Copies of the draft PPS and a consultation questionnaire can be downloaded from the ODPM website, and responses to the consultation are requested by 21 May 2004.
In an article published in The Times on 4 March, Norman
Hammond, FSA, the newspaperï¿½s Archaeology Correspondent, reported that a
substantial planned Iron Age community existed at Silchester well
before the Romans imposed their own street grid. Recent excavations by
Mike Fulford, FSA, show that the street plan laid down by the Romans
between AD 40 and 60, oriented on the cardinal points of the compass,
overlies an earlier grid of streets and timber buildings oriented on the
inter-cardinal points (northwest to southeast) and thus at an angle of
45 degrees to the Roman streets.
Not only did Iron Age town planning predate the Roman cityï¿½s layout (albeit under the influence of Romanised Gaul), but the Iron Age street plan persisted into the mid-third century. In parts of the city, masonry town houses replaced the timber structures, and were themselves replaced in the second century by yet another set of buildings on the same inter-cardinal alignments. Professor Fulford is quoted as saying that: ï¿½we seem to have evidence for the deliberate respect of a group of late-Iron Age houses ... [and] for continuity of ownership and tradition for about 200 years after the Roman Conquestï¿½. He added that: ï¿½even after the establishment of the Roman grid plan, some notable families perpetuated their traditions into the middle of the third century ... [perhaps] only the sale of the property when the local Iron Age ï¿½dynastyï¿½ died out allowed it to be incorporated into the Roman layoutï¿½.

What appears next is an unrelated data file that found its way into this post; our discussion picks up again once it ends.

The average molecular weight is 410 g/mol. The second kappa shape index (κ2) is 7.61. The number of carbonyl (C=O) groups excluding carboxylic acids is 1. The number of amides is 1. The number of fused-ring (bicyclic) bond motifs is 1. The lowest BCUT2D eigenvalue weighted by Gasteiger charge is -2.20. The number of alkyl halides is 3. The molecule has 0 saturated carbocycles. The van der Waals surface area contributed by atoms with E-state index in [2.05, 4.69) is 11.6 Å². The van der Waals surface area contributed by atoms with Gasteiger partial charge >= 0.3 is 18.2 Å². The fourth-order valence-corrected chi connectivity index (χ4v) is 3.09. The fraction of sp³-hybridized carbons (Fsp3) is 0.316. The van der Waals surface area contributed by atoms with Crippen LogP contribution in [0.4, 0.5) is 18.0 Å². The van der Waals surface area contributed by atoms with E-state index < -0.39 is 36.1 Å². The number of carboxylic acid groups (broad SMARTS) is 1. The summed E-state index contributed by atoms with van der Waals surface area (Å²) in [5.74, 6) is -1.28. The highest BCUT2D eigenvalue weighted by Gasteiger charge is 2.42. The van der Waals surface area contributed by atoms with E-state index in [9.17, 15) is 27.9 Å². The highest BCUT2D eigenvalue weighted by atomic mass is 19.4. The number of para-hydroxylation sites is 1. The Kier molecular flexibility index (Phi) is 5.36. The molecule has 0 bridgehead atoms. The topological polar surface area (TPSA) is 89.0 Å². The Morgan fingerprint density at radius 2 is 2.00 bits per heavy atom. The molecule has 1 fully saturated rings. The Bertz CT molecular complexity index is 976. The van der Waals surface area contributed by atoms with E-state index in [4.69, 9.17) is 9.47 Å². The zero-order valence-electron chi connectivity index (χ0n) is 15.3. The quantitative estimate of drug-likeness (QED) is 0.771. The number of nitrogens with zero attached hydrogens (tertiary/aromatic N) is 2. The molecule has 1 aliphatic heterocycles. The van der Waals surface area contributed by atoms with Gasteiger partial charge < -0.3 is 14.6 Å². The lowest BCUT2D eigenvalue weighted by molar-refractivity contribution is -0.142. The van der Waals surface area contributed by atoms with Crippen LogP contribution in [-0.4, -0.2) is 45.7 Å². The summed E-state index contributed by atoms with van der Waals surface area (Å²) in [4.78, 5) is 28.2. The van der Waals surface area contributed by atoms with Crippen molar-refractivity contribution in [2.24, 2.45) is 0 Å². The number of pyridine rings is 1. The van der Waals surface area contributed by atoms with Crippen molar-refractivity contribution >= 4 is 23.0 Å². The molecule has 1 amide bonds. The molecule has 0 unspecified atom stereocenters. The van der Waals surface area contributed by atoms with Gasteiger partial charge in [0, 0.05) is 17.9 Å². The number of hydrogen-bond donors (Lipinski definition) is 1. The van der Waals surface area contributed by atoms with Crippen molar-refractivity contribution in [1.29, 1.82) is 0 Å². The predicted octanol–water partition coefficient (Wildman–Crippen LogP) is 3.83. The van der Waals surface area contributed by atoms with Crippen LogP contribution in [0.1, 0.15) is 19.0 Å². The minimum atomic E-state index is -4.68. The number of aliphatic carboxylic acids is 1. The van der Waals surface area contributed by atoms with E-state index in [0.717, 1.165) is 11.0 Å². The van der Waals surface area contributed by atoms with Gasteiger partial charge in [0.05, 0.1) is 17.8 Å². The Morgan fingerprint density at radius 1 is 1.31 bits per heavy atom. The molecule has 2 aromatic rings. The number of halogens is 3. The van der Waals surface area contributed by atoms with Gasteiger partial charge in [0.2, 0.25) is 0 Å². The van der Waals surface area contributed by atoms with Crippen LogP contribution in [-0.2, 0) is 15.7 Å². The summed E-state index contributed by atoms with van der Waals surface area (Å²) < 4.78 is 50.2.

Equally exciting is the discovery that the Iron Age alignments existed over a larger area than just these few elite homes. The same orientation has been observed beneath the basilica building in the forum, with the ï¿½implication of a major nucleated and planned settlement apparently extending over some hundred acres and more or less the same size as its Roman successorï¿½. Such a community, Professor Fulford noted, ï¿½is so far unparalleled in Britainï¿½.
Why the old grid was destroyed and replaced by the Roman one at 45 degrees difference is not clear, although ideological reasons ï¿½ perhaps the semi-independent client-king Cogidubnus wanting to make his mark ï¿½ may lie behind it. A more practical reason may have been to line the main street on the Roman road.
Our Fellow, Steven Brindle, Inspector of Ancient Monuments for
English Heritage, has not only discovered Isambard Kingdom Brunelï¿½s
first iron bridge hidden inside a 1905 brick road bridge in London, he
has saved it from imminent demolition. Dr Brindle made the discovery
while researching the history of Paddington Station. ï¿½I was leafing
through six volumes of Brunelï¿½s notebooks in the Public Record Office
when I came across the design for this bridge across the Grand Union
Canal beside Paddington Station,ï¿½ he said. The records led Dr Brindle to
inspect the structure on Bishopï¿½s Bridge Road at Paddington, where he
found the iron bridge hidden beneath a much larger road bridge spanning
the rail lines into Paddington.
Dr Brindle said that ï¿½elation was coupled with shockï¿½ when he visited the canal towpath and found that the bridge had survived intact except for its railings but then discovered that the bridge was due to be demolished as part of a ï¿½62 million project to improve access to Paddington. ï¿½If I had started the book a little later or not bothered to examine Brunel's notes, it would have been destroyed by now ï¿½ smelted down and forgotten,ï¿½ Dr Brindle told journalists last week.
Agreement has now been reached to save the bridge by removing it and rebuilding it as a footbridge across the canal a short distance from its original site. English Heritage hopes that the reconstruction will be completed in time for the 200th anniversary of Brunel's birth in 2006.